Help is on the Way (I)
"Having a healthy sense of detachment is the working foundation for an intimate relationship. We heal in relationship with ourselves and with others."
A couple of months ago I wrote an article entitled "A Nation Unaware" that served as a way for me to process the events of my childhood. I believe there is a strong correlation between childhood abuse, codependency, addiction, compulsion, lack of identity, and the national consciousness of the country.
Codependency . . . . . .
. . . . How can I control your actions and feelings so I can feel good about how I feel inside; since I can't tell where I quit and you begin. And since I can't tell where I quit and you begin, I have become compulsive about controlling your feelings and actions.
A Nation Unaware
"I'll beat you to a pulp!" An adult out of control; a child looking at someone bigger than they are; and a beating that lasts a lifetime with no recourse except to submit.
Thirty six years later the violence continues to haunt me around each corner and in each decision. I still hear the fury in her voice and the rhythm of each cutting blow as the belt whirls down onto my naked bottom, "Don't (hit) you (hit) ever (hit) do (hit) that (hit) again (hit) (hit) (hit) (hit) (hit)." Naked and unprotected, my body parts squeeze together tightly to absorb the rage inflicted onto my young body. After the fury is expelled, she holds her weapon of abuse in my face and says, "Stop that crying right now!"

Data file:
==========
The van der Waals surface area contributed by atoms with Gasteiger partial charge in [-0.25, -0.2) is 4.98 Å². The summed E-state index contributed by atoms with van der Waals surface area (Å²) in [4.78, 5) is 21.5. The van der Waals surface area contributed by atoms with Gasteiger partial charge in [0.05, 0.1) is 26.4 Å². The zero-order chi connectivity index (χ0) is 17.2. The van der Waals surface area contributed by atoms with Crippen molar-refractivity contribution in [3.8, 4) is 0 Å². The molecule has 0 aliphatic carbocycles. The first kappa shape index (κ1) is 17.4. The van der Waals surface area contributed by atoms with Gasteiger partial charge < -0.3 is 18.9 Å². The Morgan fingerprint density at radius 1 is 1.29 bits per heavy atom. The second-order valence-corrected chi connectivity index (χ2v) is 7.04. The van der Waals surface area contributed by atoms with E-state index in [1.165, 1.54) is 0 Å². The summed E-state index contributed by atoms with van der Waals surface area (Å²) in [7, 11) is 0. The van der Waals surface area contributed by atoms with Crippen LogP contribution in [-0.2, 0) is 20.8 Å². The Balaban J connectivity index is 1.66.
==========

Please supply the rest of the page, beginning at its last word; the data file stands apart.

After the violence, and alone without comfort, I don't remember anyone saying, "I'm sorry, I shouldn't have beaten you." We all kept pretending like it never happened. How come God lets little kids go through this? Why does this continue to happen?
I've grown up to be a codependent. And just like my mom and dad, a codependent is someone who is uncomfortable with someone else's feelings or actions, to the point that they feel compelled to control that other person. A codependent is a control addict who is obsessed with controlling and compulsively tries to control. They're unable to cope with the terror of their own feelings, so they try to control the feelings and actions of other people.
Codependents are connected in an unhealthy way to the people and even the objects in their environment. They constantly react as if there was some invisible and painful cord connecting them to other people. This makes it almost impossible for them to listen without becoming reactionary. Talking with a codependent may leave you feeling hurt and empty or like you haven't been heard at all. Chances are, you haven't been heard.
My daughter might say to me, "I don't like going to school." My reactionary response to her might be something like,"Don't be silly, your friends are at school so just get going to school now." By calling her "silly" I've discounted her feelings. Now, not only does she feel bad about going to school, but she feels bad about feeling bad. I do this because I'm uncomfortable with her feelings. I am codependent with her; attached to her in some unhealthy and invisible way.
Now considering that I've attached myself to her, how does she grow and become a fully functioning human being with all this extra weight to cart around? The answer is she can't. It is impossible for her to become a functioning, self aware, and independent adult under these conditions. She will become codependent just like me.